School counselors are helping teens move forward Many people mistakenly assume that school counselors are there only to help students get into college. But they do much more, including helping students and families cope with the pandemic's effects. Counselors can help students set goals, solve problems, handle conflicts and monitor progress. They can guide students' course selection to maximize future options and help find resources for extra help. Counselors will make time to meet with students and parents who ask. https://tpitip.com/?31iX18889
about 21 hours ago, Mike Schartiger
Let your child know that science and math are for everyone Research suggests that children's attitudes toward math and science tend to be set in elementary school, and their parents' attitudes play a part in this. Support success in these subjects by expressing confidence in your child's abilities to master them. Point to diverse role models, and let your child know that math and science are for everyone, not just one kind of person. https://tpitip.com/?11iX18889
about 21 hours ago, Mike Schartiger
Reinforce your teen's sense of self-respect Many teens deny their own talents and adapt their personalities to fit in. Encourage your teen to ask, "Who am I and what do I want?" instead of always asking "What must I do to make these people like me?" Help your student identify and pursue personal strengths, talents and interests. At home, model the respect and equality you want your teen to feel in the outside world. https://tpitip.com/?31iW18889
2 days ago, Mike Schartiger
Encourage creative writing, one sentence at a time A little daily writing practice helps your child build skills. To make it fun, give her a special notebook and ask her to write down the first sentence of a made-up story. Then each day, have her add one sentence, and only one, to move the story along. It's helpful to set aside a regular time for this writing. Once a week, have her add an illustration. In time, your child will have written an imaginative and fun story. https://tpitip.com/?11iW18889
2 days ago, Mike Schartiger
Limits provide structure that lets your teen grow Your teen may be telling you that he is old enough to do what he wants. But teens are too young to make all their own decisions. They need limits to stay out of trouble and learn responsibility. Limits also show teens that their parents care about them. Once you and your teen establish rules and consequences, change them only when you both agree he has proved he can handle more responsibility. https://tpitip.com/?31iV18889
3 days ago, Mike Schartiger
Can you collect all the letters on an alphabet hike? Turn an ordinary walk into an alphabet hike and have some learning fun! Have your child write the alphabet on a piece of paper. Then grab a grocery bag and set out together to find one item that starts with each letter. Pull up a Dandelion, pick up a Penny, dig for a Worm. When you get home, ask your child to arrange the items in alphabetical order. https://tpitip.com/?11iV18889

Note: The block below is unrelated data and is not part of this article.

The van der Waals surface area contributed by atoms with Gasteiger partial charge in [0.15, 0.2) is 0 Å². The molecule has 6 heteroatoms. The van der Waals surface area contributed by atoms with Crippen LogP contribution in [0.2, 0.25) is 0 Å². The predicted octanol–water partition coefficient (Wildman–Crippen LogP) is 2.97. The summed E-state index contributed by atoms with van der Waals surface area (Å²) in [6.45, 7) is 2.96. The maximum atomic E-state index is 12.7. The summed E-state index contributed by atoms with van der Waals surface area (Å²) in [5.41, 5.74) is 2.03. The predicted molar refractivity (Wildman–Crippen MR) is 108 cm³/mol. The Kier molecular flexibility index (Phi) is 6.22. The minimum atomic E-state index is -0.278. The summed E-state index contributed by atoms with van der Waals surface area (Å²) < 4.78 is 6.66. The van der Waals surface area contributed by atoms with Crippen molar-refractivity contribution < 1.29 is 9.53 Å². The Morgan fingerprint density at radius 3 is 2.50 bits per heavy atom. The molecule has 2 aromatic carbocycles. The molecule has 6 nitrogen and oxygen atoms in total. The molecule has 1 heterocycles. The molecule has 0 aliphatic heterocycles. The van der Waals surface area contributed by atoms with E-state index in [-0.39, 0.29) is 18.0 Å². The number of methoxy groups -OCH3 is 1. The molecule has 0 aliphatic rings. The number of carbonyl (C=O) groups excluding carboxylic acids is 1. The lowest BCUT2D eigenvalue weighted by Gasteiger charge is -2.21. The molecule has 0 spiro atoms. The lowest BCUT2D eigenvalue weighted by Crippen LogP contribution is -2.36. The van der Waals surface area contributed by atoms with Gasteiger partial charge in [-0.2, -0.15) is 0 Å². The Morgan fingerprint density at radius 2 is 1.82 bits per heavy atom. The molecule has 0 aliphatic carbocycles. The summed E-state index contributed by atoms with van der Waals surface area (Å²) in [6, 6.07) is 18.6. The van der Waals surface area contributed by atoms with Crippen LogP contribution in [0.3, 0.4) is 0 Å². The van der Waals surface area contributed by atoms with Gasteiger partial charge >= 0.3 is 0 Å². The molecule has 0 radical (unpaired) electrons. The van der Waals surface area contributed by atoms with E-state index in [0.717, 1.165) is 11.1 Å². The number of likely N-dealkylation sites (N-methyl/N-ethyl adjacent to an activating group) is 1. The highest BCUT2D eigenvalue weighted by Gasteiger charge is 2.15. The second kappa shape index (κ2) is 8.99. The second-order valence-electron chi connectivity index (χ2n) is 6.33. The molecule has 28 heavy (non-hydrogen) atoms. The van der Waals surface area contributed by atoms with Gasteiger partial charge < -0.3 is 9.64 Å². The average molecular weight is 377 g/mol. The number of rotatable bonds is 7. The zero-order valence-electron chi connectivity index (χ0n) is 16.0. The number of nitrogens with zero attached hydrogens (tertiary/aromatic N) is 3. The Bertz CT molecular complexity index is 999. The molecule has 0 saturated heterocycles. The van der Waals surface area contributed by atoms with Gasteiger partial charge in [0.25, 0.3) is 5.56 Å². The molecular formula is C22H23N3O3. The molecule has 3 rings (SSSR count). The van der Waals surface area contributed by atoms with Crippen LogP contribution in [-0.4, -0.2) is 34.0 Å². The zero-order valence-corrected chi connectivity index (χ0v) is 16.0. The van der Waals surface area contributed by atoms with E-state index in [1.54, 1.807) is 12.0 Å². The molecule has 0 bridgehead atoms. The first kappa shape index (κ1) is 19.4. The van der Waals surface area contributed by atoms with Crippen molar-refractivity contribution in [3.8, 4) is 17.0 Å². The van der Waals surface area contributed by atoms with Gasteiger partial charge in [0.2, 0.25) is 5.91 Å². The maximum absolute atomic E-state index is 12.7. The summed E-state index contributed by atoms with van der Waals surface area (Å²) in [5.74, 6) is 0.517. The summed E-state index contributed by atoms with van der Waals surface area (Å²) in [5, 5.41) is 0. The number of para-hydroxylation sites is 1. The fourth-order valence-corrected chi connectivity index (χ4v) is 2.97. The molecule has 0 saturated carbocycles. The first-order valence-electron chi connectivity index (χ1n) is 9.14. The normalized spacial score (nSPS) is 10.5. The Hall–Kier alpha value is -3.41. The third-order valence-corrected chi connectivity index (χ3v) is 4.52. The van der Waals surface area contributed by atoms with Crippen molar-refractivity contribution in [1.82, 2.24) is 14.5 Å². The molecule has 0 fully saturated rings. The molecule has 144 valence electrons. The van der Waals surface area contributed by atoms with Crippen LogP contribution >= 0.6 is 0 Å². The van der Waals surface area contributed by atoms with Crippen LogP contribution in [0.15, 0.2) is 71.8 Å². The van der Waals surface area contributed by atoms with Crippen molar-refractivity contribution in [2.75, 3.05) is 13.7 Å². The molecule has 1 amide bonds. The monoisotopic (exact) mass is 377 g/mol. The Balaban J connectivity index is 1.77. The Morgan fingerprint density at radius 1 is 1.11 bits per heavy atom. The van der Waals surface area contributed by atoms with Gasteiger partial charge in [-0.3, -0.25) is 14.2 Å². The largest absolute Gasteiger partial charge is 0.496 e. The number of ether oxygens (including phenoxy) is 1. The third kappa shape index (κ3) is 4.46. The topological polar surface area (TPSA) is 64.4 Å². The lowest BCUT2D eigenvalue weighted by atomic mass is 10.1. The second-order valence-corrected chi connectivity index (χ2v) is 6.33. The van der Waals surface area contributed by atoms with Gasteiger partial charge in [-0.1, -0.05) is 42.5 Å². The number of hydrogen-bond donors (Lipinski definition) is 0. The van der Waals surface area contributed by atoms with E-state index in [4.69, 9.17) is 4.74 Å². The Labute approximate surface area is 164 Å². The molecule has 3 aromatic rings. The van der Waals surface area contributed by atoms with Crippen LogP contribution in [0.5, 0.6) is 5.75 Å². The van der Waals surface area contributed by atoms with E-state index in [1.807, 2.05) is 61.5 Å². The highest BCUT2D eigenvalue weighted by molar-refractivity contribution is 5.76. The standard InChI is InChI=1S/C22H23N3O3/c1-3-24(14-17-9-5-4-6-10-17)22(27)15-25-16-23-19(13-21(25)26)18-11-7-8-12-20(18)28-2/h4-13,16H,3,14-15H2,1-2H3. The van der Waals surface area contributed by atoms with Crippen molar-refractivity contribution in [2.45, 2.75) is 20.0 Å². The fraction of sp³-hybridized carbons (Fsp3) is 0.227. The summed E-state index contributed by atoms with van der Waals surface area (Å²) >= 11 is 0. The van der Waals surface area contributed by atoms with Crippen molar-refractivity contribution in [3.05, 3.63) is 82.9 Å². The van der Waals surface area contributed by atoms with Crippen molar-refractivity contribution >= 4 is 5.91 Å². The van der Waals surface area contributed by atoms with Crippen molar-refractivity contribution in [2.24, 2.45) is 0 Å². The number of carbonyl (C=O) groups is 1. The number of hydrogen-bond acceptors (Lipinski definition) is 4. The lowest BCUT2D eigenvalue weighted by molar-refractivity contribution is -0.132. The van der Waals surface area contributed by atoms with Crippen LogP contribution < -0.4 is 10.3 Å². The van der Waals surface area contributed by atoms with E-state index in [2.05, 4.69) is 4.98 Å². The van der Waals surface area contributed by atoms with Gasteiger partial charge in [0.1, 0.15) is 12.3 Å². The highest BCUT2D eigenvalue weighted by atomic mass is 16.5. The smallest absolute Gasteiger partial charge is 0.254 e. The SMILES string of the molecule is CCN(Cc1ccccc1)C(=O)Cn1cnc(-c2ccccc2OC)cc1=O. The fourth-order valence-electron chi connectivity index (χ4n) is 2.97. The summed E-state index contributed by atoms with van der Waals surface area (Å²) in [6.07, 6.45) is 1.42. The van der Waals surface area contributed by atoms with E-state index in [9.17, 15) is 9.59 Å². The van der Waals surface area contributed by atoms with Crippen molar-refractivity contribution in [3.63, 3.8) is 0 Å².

3 days ago, Mike Schartiger
Quick phone look-ups don't lead to long-term learning Research shows that when students look up answers to schoolwork questions on their phones, they often don't remember them long term—and they score lower on tests of the material later. Encourage your teen to find the answer for herself—by solving the problem, checking her notes or looking in a textbook. After she's got it, she can use her phone to double-check. https://tpitip.com/?31iU18889
4 days ago, Mike Schartiger
Give your child an encouraging signal to keep on trying Your child has been working to master a new skill, but her work shows that she still doesn't understand it. Your words can motivate her…or cause her to give up. Replace "You're still not getting it," with "You haven't quite mastered this yet." The word "yet" sends a signal that your child can get the answer if she just keeps trying. Children are more likely to keep working when they believe they can succeed. https://tpitip.com/?11iU18889
4 days ago, Mike Schartiger
Sharpen your teen's focus with three goals a day Here's a simple exercise that can help your teen focus on fundamentals: Each morning, ask him to spend a few minutes setting up three goals for the day. What is the most important thing he can do today for School? For Self? For Someone else? Focusing on these three S's helps teens get in the habit of thinking about what they can and should do, rather than on worries and concerns they can't do anything about. https://tpitip.com/?31iT18889
5 days ago, Mike Schartiger
Being your child's 'study buddy' is just as important as ever Parents everywhere acted as study buddies for their children last year. This is a vital role to keep playing, even when pandemic conditions improve. Listen as your child reads aloud, and make sure he understands assignment instructions. Help him organize information for a report or use flash cards to study for a test. And whenever possible, notice and praise his efforts and progress. https://tpitip.com/?11iT18889
5 days ago, Mike Schartiger
The Emergency Broadband Benefit will provide a discount of up to $50 per month toward broadband service for eligible families and households who are struggling to stay connected during the #COVID19 pandemic. Eligible households can also receive a discount of up to $100 for the purchase of a laptop, desktop computer, or tablet from participating providers. For more info, please visit: fcc.gov/broadbandbenefit. #DigitalDivide #BroadbandForAll
15 days ago, Mike Schartiger
Broadband for all
Welcome back students and staff! We hope you have the best year yet.
about 1 month ago, Mike Schartiger
Back to school
The summer SOLE programs at each school were AMAZING this year. Thanks to all those involved!
about 2 months ago, Mike Schartiger
Students growing their own food
High School students working on a real world problem
Lots of water safety activities and fun